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Should I sue for wrongful termination?

California is an at-will state when it comes to employment, which means, generally, your employer can fire you at any time, for any reason. However, there are certain situations where you may have a claim for wrongful termination.

What is and is not wrongful termination

If your employer fires you in violation of a contract, breaks a specific law by firing you or fires you in violation of public policy, you might have a claim for wrongful termination.

You most likely cannot sue for wrongful termination if you are fired for reasons such as a bad relationship with your boss or co-workers, a negative working environment or simply because something is “unfair.”

Before you file a wrongful termination claim, it is important to know what a wrongful termination claim involves and what you can potentially expect to receive from a successful claim.

Lost and future wages

Once you prove you were the victim of wrongful termination, you can expect to receive damages in the form of compensation. This typically involves a sum of money covering lost wages and lost benefits.

You could be awarded a cost for future wages, but you must prove that you have tried to apply for other jobs and did not get them because of the wrongful termination on your record. You should continue to look for a new job while your wrongful termination lawsuit is pending.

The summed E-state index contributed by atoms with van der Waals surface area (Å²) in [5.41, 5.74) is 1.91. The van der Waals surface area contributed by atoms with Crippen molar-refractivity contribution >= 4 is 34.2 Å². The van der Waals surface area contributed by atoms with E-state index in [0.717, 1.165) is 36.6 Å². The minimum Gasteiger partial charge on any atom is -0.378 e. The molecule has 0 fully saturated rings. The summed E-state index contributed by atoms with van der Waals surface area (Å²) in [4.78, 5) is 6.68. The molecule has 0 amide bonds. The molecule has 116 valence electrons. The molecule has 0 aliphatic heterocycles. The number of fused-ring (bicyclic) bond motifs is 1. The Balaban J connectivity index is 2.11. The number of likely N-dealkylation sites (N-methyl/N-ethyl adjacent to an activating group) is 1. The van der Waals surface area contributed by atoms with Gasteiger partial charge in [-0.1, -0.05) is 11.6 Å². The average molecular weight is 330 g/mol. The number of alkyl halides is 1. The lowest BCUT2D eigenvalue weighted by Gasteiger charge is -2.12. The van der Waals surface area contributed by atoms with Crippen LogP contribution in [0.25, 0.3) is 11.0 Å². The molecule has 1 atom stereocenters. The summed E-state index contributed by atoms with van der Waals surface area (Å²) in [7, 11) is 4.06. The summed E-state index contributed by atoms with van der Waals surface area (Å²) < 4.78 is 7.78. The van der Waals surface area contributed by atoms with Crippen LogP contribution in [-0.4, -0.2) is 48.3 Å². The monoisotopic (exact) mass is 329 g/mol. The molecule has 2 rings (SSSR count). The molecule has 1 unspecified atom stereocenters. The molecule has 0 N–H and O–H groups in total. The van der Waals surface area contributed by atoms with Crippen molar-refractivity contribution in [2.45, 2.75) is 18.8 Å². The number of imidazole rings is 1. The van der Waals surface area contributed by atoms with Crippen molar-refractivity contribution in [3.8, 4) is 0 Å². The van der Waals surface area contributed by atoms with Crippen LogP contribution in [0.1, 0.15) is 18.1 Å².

The amount of compensation you are awarded could be lowered if your employer provides evidence that you are not looking for a new job.

Emotional distress

In addition to these damages, you could receive compensation for emotional distress. Setting an amount for this is rather difficult, because it can be hard to determine a precise number.

Evidence showing that you had to seek mental health treatment or therapy because of the experience, and the cost of that, is a factor that can be considered in setting a damage amount.

Court costs and attorney fees

Both employees and employers should think about the overall costs of litigating a wrongful termination claim. Both sides must usually pay attorney fees, although the losing party often must cover the winning party’s fees. There are also court costs and fees involved.
Sometimes a wrongful termination claim can be resolved without the need for a lawsuit. Employment attorneys can provide advice on the best way to go about resolving your situation.